It came after a 5.1 magnitude quake was detected close to its nuclear test site at Punggye-ri, indicating a test may have been conducted.

This is North Korea’s first claim to have tested a hydrogen nuclear bomb – more powerful than an atomic bomb.

International experts have cast doubt over the North’s nuclear capabilities.

Suspicion of an underground test was first raised after the US Geological Survey said the epicentre of the quake – detected at 10:00 Pyongyang time (01:30 GMT) – was in the north-east of the country, some 50km (30 miles) from Kilju city, near Punggye-ri.

Then in a surprise announcement, a newsreader on North Korean state TV said: “The republic’s first hydrogen bomb test has been successfully performed at 10:00 am on January 6, 2016.”

It could be days or weeks before independent tests are able to verify the claim.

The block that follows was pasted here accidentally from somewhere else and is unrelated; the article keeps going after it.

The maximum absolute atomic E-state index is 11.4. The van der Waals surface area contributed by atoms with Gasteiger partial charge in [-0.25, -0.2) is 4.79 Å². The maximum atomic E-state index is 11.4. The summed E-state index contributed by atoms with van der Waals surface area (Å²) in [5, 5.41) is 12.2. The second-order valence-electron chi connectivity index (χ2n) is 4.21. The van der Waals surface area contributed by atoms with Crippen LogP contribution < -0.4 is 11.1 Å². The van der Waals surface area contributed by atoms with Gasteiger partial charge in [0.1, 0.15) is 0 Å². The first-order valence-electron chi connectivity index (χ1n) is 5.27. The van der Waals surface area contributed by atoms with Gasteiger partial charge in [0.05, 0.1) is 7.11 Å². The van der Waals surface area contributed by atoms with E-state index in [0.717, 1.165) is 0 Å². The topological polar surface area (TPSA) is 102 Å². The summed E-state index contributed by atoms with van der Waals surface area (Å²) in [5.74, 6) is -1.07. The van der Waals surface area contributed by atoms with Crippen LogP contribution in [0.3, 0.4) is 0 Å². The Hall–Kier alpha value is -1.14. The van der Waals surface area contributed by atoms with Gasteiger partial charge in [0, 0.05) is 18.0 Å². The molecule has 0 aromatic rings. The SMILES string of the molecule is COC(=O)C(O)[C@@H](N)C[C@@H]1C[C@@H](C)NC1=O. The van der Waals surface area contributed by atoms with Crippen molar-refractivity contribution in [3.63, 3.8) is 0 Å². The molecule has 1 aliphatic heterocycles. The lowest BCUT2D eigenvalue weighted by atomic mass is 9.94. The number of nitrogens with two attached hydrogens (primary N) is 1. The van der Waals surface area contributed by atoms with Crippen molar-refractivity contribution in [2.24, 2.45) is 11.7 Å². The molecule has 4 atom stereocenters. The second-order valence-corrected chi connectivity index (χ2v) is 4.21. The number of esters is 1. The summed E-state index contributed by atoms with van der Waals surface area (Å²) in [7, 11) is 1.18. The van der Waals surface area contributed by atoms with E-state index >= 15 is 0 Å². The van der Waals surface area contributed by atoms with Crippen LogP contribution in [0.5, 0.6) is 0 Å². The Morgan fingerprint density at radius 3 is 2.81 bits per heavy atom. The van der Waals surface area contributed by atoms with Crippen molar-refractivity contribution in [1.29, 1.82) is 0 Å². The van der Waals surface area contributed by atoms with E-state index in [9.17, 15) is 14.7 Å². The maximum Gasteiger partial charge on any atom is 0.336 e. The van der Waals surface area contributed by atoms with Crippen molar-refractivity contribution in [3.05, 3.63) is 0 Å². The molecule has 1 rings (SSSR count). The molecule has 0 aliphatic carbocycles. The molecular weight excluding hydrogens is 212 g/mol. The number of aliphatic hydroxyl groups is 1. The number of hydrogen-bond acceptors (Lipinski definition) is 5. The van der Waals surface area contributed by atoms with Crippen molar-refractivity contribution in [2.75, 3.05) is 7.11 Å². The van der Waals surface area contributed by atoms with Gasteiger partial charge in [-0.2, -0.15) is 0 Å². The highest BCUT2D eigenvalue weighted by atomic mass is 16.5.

Last month, North Korean leader Kim Jong-un said Pyongyang had developed a hydrogen bomb, although many experts were sceptical.

If confirmed, it would mean Pyongyang is intent on pursuing its nuclear programme with little regard for the major political and diplomatic costs that will inevitably accompany this unwelcome development, says Dr John Nilsson-Wright of Asia Programme at Chatham House.

Hours before the seismic activity, South Korean media reported that Pyongyang had test-fired a ballistic missile from a submarine in late December. It is unclear whether the test was successful or not.

In May last year, North Korea claimed it had successfully launched a missile from a submarine.

Strong reaction started pouring in after the North Korean announcement of the hydrogen bomb test, with South Korea saying it was a serious challenge to global peace and a violation of UN Security Council resolutions.

The Japanese Prime Minister Shinzo Abe said it was a threat to Japan’s safety and could not be tolerated.

The US called on North Korea to abide by its international commitments and obligations saying it would respond to provocations.

After previous tests, the international community has responded with economic and political sanctions.



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